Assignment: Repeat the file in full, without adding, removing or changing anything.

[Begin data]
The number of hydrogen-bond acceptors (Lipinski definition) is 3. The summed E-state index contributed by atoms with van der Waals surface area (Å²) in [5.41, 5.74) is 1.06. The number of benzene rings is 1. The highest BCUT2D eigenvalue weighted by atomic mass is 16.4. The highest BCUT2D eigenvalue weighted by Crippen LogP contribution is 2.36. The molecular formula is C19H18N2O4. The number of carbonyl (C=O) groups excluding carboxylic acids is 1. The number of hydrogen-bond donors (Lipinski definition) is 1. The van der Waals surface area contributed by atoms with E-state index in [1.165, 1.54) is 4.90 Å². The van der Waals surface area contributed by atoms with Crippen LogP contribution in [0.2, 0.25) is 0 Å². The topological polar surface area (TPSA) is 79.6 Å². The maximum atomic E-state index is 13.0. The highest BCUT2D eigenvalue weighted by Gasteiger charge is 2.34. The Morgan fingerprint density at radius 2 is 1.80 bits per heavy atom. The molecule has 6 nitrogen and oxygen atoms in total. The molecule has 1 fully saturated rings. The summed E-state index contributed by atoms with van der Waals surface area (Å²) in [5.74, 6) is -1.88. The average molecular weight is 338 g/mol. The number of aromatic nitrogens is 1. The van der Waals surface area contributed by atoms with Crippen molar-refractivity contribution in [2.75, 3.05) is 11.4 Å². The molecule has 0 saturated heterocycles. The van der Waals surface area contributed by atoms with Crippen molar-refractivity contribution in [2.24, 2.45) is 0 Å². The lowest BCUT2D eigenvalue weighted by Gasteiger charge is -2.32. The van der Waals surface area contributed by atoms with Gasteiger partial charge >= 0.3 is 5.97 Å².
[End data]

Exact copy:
The number of hydrogen-bond acceptors (Lipinski definition) is 3. The summed E-state index contributed by atoms with van der Waals surface area (Å²) in [5.41, 5.74) is 1.06. The number of benzene rings is 1. The highest BCUT2D eigenvalue weighted by atomic mass is 16.4. The highest BCUT2D eigenvalue weighted by Crippen LogP contribution is 2.36. The molecular formula is C19H18N2O4. The number of carbonyl (C=O) groups excluding carboxylic acids is 1. The number of hydrogen-bond donors (Lipinski definition) is 1. The van der Waals surface area contributed by atoms with E-state index in [1.165, 1.54) is 4.90 Å². The van der Waals surface area contributed by atoms with Crippen LogP contribution in [0.2, 0.25) is 0 Å². The topological polar surface area (TPSA) is 79.6 Å². The maximum atomic E-state index is 13.0. The highest BCUT2D eigenvalue weighted by Gasteiger charge is 2.34. The Morgan fingerprint density at radius 2 is 1.80 bits per heavy atom. The molecule has 6 nitrogen and oxygen atoms in total. The molecule has 1 fully saturated rings. The summed E-state index contributed by atoms with van der Waals surface area (Å²) in [5.74, 6) is -1.88. The average molecular weight is 338 g/mol. The number of aromatic nitrogens is 1. The van der Waals surface area contributed by atoms with Crippen molar-refractivity contribution in [2.75, 3.05) is 11.4 Å². The molecule has 0 saturated heterocycles. The van der Waals surface area contributed by atoms with Crippen molar-refractivity contribution in [2.24, 2.45) is 0 Å². The lowest BCUT2D eigenvalue weighted by Gasteiger charge is -2.32. The van der Waals surface area contributed by atoms with Gasteiger partial charge >= 0.3 is 5.97 Å².